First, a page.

In a hybrid type 3 study, the primary focus is on evaluating the effectiveness of used implementation strategies to deliver the intervention. Secondarily, the study assesses patient outcomes resulting from the intervention. Effectiveness of the implementation strategies is measured by implementation outcomes, including intervention’s reach, adoption and fidelity.8 Hybrid type 3 studies are indicated when there are concerns about the extent to which the intervention can be delivered correctly in real-world settings. Since interventions should be adapted to the implementation setting, collecting patient outcomes is advisable in these studies. This type of study is also suitable when there is a strong momentum for implementing an intervention despite limited evidence. For feasibility, easily accessible clinical outcomes, such as medical outcomes routinely reported in medical records, are preferred.

An example of a hybrid type 3 study is the study of Ettlin et al, which is primarily studying the impact of a strategy to implement the GLA:D (Good Life with osteoarthritis Denmark) Switzerland programme for knee osteoarthritis (OA) patients on implementation outcomes (acceptability, appropriateness, feasibility, adoption, fidelity, penetration and sustainability) and the influencing barriers and facilitators for the implementation of the GLA:D Switzerland programme.9 Secondarily, the study assesses the effects of the implementation strategy on health services provision (equity, timeliness, patient-centredness, safety and efficiency) and patient outcomes (improvement of OA-related symptoms, function and quality of life based on registry data). While study results are not available yet, it is anticipated that findings on implementation outcomes and barriers/facilitators will elucidate the success or failure of specific implementation elements, guiding future implementation activities. Incorporating service and patient outcomes aids in understanding the contribution of the GLA:D Switzerland programme to the overarching goal of enhancing conservative non-pharmacological management for knee OA patients.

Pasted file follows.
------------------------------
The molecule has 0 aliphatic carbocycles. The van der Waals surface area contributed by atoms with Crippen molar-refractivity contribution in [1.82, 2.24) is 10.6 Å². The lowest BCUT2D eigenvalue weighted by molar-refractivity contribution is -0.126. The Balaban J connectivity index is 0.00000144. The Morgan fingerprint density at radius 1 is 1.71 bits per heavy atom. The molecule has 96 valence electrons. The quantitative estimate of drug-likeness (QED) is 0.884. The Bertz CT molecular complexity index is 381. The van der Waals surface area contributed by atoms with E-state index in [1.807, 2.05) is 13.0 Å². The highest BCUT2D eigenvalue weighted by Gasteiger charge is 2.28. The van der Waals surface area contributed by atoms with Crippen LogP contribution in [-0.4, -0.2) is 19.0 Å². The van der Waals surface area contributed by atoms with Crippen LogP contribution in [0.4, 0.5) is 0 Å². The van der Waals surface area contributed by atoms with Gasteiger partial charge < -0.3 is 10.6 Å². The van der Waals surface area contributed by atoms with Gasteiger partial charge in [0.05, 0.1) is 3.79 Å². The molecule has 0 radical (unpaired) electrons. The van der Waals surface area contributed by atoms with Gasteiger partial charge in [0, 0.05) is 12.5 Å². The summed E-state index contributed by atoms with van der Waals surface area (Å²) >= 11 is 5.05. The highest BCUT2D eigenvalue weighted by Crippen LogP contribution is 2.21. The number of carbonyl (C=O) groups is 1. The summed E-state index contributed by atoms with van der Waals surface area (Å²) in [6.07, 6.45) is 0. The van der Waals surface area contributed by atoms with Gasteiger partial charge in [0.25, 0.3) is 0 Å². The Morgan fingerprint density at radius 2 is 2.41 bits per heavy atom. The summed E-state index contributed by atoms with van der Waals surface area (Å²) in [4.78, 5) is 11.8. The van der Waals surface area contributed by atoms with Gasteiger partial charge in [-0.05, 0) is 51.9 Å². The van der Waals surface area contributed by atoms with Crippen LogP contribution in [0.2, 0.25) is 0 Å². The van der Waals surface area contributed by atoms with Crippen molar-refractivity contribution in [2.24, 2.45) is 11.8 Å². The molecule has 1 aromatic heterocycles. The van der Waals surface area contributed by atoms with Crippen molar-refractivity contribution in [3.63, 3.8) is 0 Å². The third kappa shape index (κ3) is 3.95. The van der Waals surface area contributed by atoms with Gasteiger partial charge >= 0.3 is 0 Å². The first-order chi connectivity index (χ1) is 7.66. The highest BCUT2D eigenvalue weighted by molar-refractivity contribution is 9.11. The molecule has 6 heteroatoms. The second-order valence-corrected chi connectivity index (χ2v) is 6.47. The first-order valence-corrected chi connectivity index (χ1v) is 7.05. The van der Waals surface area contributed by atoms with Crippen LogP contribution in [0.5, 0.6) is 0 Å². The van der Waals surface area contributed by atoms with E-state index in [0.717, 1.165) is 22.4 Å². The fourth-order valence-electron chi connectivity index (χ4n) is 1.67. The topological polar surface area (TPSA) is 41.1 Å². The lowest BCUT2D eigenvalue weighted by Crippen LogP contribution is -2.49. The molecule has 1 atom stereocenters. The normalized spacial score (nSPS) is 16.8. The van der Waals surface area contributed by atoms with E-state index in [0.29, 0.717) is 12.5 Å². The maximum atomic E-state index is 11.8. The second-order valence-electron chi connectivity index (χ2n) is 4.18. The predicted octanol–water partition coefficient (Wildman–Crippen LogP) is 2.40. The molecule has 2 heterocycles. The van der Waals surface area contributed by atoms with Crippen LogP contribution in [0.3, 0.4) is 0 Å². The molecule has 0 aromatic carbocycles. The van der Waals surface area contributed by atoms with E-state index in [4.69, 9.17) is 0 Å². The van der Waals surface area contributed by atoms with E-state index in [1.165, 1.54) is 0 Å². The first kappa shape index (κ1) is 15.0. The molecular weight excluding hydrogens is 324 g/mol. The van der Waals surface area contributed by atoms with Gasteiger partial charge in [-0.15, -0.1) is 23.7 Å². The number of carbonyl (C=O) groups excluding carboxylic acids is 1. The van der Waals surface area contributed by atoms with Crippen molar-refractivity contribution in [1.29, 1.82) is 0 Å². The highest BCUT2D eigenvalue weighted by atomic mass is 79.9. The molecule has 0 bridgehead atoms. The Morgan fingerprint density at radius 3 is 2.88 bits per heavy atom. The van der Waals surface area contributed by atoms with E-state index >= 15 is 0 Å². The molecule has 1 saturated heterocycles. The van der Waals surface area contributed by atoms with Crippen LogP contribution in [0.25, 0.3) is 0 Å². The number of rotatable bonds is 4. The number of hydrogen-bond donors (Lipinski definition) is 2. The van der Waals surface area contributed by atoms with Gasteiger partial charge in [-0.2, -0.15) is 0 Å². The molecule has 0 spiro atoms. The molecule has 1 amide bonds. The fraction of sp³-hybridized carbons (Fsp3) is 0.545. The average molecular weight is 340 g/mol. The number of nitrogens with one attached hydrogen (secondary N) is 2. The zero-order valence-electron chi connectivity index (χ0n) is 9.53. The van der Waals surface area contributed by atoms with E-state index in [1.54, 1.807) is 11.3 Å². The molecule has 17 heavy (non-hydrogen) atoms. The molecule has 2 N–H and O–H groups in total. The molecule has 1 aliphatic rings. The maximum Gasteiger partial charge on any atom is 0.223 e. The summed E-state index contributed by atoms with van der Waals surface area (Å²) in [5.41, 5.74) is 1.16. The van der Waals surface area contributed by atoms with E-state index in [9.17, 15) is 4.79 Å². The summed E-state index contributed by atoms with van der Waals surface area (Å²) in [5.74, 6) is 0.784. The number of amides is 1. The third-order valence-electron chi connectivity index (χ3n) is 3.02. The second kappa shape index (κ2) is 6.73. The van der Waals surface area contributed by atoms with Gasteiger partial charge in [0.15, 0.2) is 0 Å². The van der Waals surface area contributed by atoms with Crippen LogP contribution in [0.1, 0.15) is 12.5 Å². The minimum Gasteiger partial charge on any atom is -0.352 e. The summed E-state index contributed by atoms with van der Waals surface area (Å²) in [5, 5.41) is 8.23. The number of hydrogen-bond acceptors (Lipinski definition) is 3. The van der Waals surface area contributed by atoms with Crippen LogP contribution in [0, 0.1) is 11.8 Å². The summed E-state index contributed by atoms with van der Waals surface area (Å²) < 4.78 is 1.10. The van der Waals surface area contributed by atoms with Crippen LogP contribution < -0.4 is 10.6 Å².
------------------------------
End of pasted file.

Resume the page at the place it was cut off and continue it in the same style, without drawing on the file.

Role of hybrid studies in speeding up implementation

The benefits of hybrid implementation effectiveness studies for speeding up the implementation of rheumatology research results are multifaceted. Hybrid studies are expected to contribute to a smoother transition of research findings into implementation by creating more commitment among relevant stakeholders and considering implementation factors from the outset. Besides hybrid studies allow for assessments in the complex and dynamic environments where rheumatology care is delivered. By incorporating real-world factors such as patient preferences, healthcare provider practices and organisational constraints, findings become more applicable to clinical settings and are more generalisable, which is expected to speed up the implementation.